2_buffles_no_hood.jpg

So, I realized the reflection came from inside the lens, on the back, as you said here
rjlittlefield wrote:
Thu Feb 18, 2021 5:23 pm
Some lenses have built-in rings with shiny sides that can reflect light coming from far off center.
Or maybe the reflection come from the side of some element with no coating ? #-o

I took these shoot just as they came out from my camera, without any post production. The same, I didn't take any importance to the deep of field and the stacking.

Thank you again Rik for your help !

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Re: Foggy images with enlarger lenses

Post by rjlittlefield »

Freak wrote:
Fri Feb 19, 2021 2:56 pm
Or maybe the reflection come from the side of some element with no coating ?
I assume you mean the lateral sides, where the lenses were edged. That's definitely possible. Componon's are designed to be used as enlarging lenses. When used for that purpose, the metal plate that holds the film also blocks any light reaching the lens except from inside the frame to be imaged. In effect, the film holder also serves as a very tight-fitting lens hood. That, plus the lens aperture, prevents any light from reaching the sides of lens elements and bouncing around to make fog. So, the manufacturer had no reason to blacken the edges of lens elements or to add internal baffles to prevent fogging. The need for extra baffling is introduced when the lens is repurposed for use in a situation where there's lots of light coming in from outside the frame.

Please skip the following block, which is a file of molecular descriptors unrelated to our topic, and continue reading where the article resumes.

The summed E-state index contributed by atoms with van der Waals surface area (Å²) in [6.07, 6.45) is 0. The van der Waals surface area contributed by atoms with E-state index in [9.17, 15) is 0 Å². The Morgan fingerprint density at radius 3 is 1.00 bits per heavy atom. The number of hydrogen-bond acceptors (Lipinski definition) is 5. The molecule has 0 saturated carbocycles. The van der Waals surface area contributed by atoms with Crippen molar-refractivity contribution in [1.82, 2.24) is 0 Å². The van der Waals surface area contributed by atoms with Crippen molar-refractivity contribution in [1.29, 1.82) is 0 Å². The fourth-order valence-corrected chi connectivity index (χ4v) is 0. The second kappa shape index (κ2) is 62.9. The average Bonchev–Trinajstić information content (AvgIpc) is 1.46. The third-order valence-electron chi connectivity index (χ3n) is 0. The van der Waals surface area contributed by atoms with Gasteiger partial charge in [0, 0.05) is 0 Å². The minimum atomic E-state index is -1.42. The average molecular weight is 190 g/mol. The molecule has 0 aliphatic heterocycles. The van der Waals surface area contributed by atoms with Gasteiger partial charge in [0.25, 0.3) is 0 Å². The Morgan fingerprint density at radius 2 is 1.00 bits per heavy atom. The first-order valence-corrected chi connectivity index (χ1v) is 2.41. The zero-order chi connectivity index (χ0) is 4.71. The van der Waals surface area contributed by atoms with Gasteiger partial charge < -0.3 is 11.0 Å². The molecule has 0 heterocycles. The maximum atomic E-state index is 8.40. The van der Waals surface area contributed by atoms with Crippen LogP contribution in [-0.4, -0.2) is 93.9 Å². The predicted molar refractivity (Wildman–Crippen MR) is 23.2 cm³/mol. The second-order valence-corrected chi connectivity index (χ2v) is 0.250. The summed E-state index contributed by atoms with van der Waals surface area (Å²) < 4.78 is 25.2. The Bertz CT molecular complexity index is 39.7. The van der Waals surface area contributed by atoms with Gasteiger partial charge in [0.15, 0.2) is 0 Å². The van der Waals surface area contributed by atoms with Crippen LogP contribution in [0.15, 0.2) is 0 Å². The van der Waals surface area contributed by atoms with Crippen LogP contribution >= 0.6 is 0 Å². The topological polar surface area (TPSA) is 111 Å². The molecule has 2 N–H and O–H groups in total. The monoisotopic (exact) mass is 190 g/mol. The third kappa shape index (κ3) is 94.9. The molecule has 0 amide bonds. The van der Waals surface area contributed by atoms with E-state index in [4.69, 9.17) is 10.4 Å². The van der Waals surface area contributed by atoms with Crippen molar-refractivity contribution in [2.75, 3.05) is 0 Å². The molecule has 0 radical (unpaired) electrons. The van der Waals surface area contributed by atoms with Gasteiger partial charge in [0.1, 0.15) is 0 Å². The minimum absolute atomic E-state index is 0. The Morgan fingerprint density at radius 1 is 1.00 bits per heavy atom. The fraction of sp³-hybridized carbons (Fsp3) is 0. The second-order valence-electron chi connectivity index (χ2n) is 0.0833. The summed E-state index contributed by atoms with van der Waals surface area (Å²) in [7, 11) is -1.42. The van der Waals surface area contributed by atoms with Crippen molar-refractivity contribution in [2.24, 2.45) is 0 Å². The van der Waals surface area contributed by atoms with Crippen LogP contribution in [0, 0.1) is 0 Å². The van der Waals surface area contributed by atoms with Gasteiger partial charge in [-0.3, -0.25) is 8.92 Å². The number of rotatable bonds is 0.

I'm glad to see that all is well now.

--Rik

Freak
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Re: Foggy images with enlarger lenses

Post by Freak »

rjlittlefield wrote:
Fri Feb 19, 2021 5:26 pm
I assume you mean the lateral sides, where the lenses were edged.
Yes, right.